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# CHAPTER OVERVIEW

CHAPTER OVERVIEW. Say Hello to Inferential Statistics The Idea of Statistical Significance Significance Versus Meaningfulness Meta-analysis. SAY HELLO TO INFERENTIAL STATISTICS. Descriptive statistics provide basic measures of a distribution of scores

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## CHAPTER OVERVIEW

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1. CHAPTER OVERVIEW • Say Hello to Inferential Statistics • The Idea of Statistical Significance • Significance Versus Meaningfulness • Meta-analysis

2. SAY HELLO TO INFERENTIAL STATISTICS • Descriptive statistics provide basic measures of a distribution of scores • Inferential statistics allow inferences to a larger population from the sample

3. HOW INFERENCE WORKS • Representative samples from two groups are selected • Participants are tested • Means from each group are compared • Researcher concludes that measured differences between groups either • Result from chance, or • Reflect true differences • A conclusion is drawn regarding the role group membership plays in observed differences

4. THE ROLE OF CHANCE • Chance is the first explanation for observed differences • Chance is unexplained variability • The goal of science is to • Control sources of variability, thus • Reducing the role of chance as an explanation

5. THE CENTRAL LIMIT THEOREM • The means of samples drawn from a population will be normally distributed • This is so regardless of the shape of the population distribution • This demonstrates the power of inference

6. AN EXAMPLE OF THE CENTRAL LIMIT THEOREM

7. THE IDEA OF STATISTICAL SIGNIFICANCE • Because sampling is imperfect • Samples may not ideally match the population, and • Because hypotheses cannot be directly tested • Inference is subject to error

8. STATISTICAL SIGNIFICANCE • The degree of risk that you are willing to take that you will reject a null hypothesis when it is actually true

9. MAKING A DECISION

10. TYPE I AND TYPE II ERRORS • The probability of making a Type I error • Set by researcher • e.g., .01 = 1% chance of rejecting null when it is true • e.g., .05 = 5% chance of rejecting null when it is true • Not the probability of making one or more Type I errors on multiple tests of null! • The probability of making a Type II error • Not directly controlled by researcher • Reduced by increasing sample size

11. HOW A TEST OF SIGNIFICANCE WORKS • Each type of null hypothesis is tested with a particular statistic • Each statistic is characterized by a unique distribution of values that are used to evaluate the sample data

12. USING A STATISTICAL TEST • State the null hypothesis Ho: µ1 = µ2 • Establish significance level e.g., p = .05 e.g., p = .01

13. USING A STATISTICAL TEST • Select appropriate test statistic • Compute test statistic (obtained value) • Determine value needed to reject null (critical value), which depends on • Level of significance chosen (e.g., p = 0.5) • Degrees of freedom (based on sample size) • Compare obtained value to critical value • If obtained value > critical value, reject null • If obtained value  critical value, accept null

14. State null Establish level of risk Select test statistic Compute value Determine critical value Compare obtained value Ho: µ1980 =µ1984 p = .05 t-test 2.00 1.980 2.00 > 1.980; p < .05 t-TEST FOR INDEPENDENT MEANSUsed to test null hypothesis when two independent, unrelated groups are compared E.g., Chen and Stevenson (1989)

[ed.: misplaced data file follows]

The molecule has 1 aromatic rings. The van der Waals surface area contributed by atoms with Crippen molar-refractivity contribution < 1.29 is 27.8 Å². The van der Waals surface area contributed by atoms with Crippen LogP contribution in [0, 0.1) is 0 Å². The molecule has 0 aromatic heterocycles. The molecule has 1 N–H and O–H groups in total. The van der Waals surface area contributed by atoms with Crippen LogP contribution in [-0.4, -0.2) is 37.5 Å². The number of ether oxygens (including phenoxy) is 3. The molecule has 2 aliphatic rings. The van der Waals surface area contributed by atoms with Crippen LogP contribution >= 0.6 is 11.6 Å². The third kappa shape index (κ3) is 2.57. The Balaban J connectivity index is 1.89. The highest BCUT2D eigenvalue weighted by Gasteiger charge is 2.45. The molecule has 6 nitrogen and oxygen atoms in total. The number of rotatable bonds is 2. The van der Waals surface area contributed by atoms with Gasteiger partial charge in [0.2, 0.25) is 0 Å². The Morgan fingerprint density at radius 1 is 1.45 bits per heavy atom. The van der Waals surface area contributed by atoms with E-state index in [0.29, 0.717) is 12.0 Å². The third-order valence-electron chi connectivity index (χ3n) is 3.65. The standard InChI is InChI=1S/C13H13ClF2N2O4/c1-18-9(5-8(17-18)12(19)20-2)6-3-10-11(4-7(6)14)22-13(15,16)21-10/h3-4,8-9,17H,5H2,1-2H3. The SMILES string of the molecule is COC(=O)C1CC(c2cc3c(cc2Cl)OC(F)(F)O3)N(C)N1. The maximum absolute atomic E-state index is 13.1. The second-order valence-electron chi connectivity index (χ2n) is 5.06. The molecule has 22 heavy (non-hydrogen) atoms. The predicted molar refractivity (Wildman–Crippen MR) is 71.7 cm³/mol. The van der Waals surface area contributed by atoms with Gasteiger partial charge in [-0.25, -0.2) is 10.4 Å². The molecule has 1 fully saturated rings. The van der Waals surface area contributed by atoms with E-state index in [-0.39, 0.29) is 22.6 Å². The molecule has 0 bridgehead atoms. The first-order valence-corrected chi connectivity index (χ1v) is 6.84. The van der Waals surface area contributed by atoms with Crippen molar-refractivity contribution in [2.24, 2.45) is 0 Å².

15. WHAT DOES t120 = 2.00, p < .05 Really Mean? • t = type of test • 120 = degrees of freedom • (related to sample size) • 2.00 = obtained value of t test • p = probability • .05 = level of significance • (Type I error rate)

16. A NEW TWIST TO p < .05 • A statement of probability, e.g., p < .05 indicates that the probability of making a Type I error on a test is less than .05 • But SPSS and other data analysis software compute exact probabilities, e.g., p = .0375

17. LOOKING AT DIFFERENCES BETWEEN GROUPS

18. State null Establish level of risk Select test statistic Compute value Determine critical value Compare obtained value Ho: µ1A = µ1B p = .01 t-test 4. 2.581 5. 2.771 2.581 < 2.771; p > .01 t-TEST FOR DEPENDENT MEANS

19. LOOKING AT RELATIONSHIPS BETWEEN VARIABLES

20. MULTIVARIATE ANALYSIS OF VARIANCE (MANOVA) • Simultaneously tests differences between groups on multiple dependent variables, but • Because dependent variables might be related • True Type I Error rate is inflated 1 – (1 - )k = Type I error rate k = number of pairwise comparisons • So, MANOVA takes these possible relationships into account

21. FACTOR ANALYSIS • A factor groups several related measures into one construct • The new construct is treated as a dependent variable • This technique allows a researcher to more efficiently examine how these sets of variables are related

22. SIGNIFICANCE VERSUS MEANINGFULNESS • Statistical significance refers to the • Probability that chance influenced observed differences • Not to the meaningfulness or “importance” of observed differences • Statistical significance must be interpreted within a larger context

23. META-ANALYSIS • Compares the results of multiple independent studies that have examined the same conceptual, dependent variable • Allows examination of trends and patterns that may exist in many different groups in many different studies

24. HOW META-ANALYLSES ARE DONE • An adequate sample of studies is collected • Results from these studies are converted to a common measure—usually effect size • Important aspects of the study are coded • Descriptive and correlational techniques are used to look for trends or common patterns in the outcomes of the group of studies

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